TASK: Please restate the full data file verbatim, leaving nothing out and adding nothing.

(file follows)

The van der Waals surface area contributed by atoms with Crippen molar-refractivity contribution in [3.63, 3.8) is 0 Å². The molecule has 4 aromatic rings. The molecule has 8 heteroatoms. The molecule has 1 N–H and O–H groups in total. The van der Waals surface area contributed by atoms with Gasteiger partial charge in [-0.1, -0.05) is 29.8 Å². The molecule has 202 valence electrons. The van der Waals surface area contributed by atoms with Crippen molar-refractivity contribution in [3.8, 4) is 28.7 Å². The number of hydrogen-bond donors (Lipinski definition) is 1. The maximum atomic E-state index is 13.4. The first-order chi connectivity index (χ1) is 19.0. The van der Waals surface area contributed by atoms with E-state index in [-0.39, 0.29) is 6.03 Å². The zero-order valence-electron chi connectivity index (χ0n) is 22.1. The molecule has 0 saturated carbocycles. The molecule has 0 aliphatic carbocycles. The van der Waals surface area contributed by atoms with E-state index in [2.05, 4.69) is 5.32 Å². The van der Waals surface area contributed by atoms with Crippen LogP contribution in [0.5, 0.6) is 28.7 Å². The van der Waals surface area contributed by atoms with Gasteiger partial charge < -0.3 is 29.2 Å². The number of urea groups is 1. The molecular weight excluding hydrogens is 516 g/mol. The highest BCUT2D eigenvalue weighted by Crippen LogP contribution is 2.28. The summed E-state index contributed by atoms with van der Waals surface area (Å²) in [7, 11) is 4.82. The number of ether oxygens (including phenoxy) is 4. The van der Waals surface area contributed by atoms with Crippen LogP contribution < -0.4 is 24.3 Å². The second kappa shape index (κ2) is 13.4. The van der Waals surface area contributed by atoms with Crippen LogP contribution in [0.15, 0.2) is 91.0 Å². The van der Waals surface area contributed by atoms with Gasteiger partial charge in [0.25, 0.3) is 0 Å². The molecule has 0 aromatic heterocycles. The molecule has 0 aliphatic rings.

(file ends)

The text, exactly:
The van der Waals surface area contributed by atoms with Crippen molar-refractivity contribution in [3.63, 3.8) is 0 Å². The molecule has 4 aromatic rings. The molecule has 8 heteroatoms. The molecule has 1 N–H and O–H groups in total. The van der Waals surface area contributed by atoms with Gasteiger partial charge in [-0.1, -0.05) is 29.8 Å². The molecule has 202 valence electrons. The van der Waals surface area contributed by atoms with Crippen molar-refractivity contribution in [3.8, 4) is 28.7 Å². The number of hydrogen-bond donors (Lipinski definition) is 1. The maximum atomic E-state index is 13.4. The first-order chi connectivity index (χ1) is 19.0. The van der Waals surface area contributed by atoms with E-state index in [-0.39, 0.29) is 6.03 Å². The zero-order valence-electron chi connectivity index (χ0n) is 22.1. The molecule has 0 saturated carbocycles. The molecule has 0 aliphatic carbocycles. The van der Waals surface area contributed by atoms with E-state index in [2.05, 4.69) is 5.32 Å². The van der Waals surface area contributed by atoms with Crippen LogP contribution in [0.5, 0.6) is 28.7 Å². The van der Waals surface area contributed by atoms with Gasteiger partial charge < -0.3 is 29.2 Å². The number of urea groups is 1. The molecular weight excluding hydrogens is 516 g/mol. The highest BCUT2D eigenvalue weighted by Crippen LogP contribution is 2.28. The summed E-state index contributed by atoms with van der Waals surface area (Å²) in [7, 11) is 4.82. The number of ether oxygens (including phenoxy) is 4. The van der Waals surface area contributed by atoms with Crippen LogP contribution < -0.4 is 24.3 Å². The second kappa shape index (κ2) is 13.4. The van der Waals surface area contributed by atoms with Crippen LogP contribution in [0.15, 0.2) is 91.0 Å². The van der Waals surface area contributed by atoms with Gasteiger partial charge in [0.25, 0.3) is 0 Å². The molecule has 0 aromatic heterocycles. The molecule has 0 aliphatic rings.